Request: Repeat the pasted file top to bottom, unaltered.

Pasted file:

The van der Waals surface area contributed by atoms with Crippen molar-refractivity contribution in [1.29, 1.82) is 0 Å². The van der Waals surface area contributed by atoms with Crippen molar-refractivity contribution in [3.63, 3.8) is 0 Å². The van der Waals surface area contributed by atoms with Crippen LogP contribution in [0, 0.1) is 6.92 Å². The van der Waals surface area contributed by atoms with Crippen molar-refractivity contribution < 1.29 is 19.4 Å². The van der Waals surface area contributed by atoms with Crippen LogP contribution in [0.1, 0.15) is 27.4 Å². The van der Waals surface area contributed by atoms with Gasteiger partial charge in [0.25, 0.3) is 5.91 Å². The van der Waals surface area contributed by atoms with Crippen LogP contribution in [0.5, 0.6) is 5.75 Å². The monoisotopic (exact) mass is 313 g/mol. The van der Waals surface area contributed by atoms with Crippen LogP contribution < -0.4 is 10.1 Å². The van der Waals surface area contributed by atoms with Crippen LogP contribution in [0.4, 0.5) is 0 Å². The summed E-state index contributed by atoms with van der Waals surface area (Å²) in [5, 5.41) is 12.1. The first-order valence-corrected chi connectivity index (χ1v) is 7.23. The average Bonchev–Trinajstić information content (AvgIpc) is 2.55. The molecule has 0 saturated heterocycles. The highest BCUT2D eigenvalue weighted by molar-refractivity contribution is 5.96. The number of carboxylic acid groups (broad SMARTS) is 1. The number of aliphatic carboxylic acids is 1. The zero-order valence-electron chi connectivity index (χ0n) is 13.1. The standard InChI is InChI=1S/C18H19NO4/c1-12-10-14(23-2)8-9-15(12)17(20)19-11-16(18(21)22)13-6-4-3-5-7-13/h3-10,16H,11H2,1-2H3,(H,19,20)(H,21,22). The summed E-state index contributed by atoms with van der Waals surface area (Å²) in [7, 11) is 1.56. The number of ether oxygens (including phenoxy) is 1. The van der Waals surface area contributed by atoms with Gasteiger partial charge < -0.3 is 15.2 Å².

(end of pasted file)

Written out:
The van der Waals surface area contributed by atoms with Crippen molar-refractivity contribution in [1.29, 1.82) is 0 Å². The van der Waals surface area contributed by atoms with Crippen molar-refractivity contribution in [3.63, 3.8) is 0 Å². The van der Waals surface area contributed by atoms with Crippen LogP contribution in [0, 0.1) is 6.92 Å². The van der Waals surface area contributed by atoms with Crippen molar-refractivity contribution < 1.29 is 19.4 Å². The van der Waals surface area contributed by atoms with Crippen LogP contribution in [0.1, 0.15) is 27.4 Å². The van der Waals surface area contributed by atoms with Gasteiger partial charge in [0.25, 0.3) is 5.91 Å². The van der Waals surface area contributed by atoms with Crippen LogP contribution in [0.5, 0.6) is 5.75 Å². The monoisotopic (exact) mass is 313 g/mol. The van der Waals surface area contributed by atoms with Crippen LogP contribution < -0.4 is 10.1 Å². The van der Waals surface area contributed by atoms with Crippen LogP contribution in [0.4, 0.5) is 0 Å². The summed E-state index contributed by atoms with van der Waals surface area (Å²) in [5, 5.41) is 12.1. The first-order valence-corrected chi connectivity index (χ1v) is 7.23. The average Bonchev–Trinajstić information content (AvgIpc) is 2.55. The molecule has 0 saturated heterocycles. The highest BCUT2D eigenvalue weighted by molar-refractivity contribution is 5.96. The number of carboxylic acid groups (broad SMARTS) is 1. The number of aliphatic carboxylic acids is 1. The zero-order valence-electron chi connectivity index (χ0n) is 13.1. The standard InChI is InChI=1S/C18H19NO4/c1-12-10-14(23-2)8-9-15(12)17(20)19-11-16(18(21)22)13-6-4-3-5-7-13/h3-10,16H,11H2,1-2H3,(H,19,20)(H,21,22). The summed E-state index contributed by atoms with van der Waals surface area (Å²) in [7, 11) is 1.56. The number of ether oxygens (including phenoxy) is 1. The van der Waals surface area contributed by atoms with Gasteiger partial charge < -0.3 is 15.2 Å².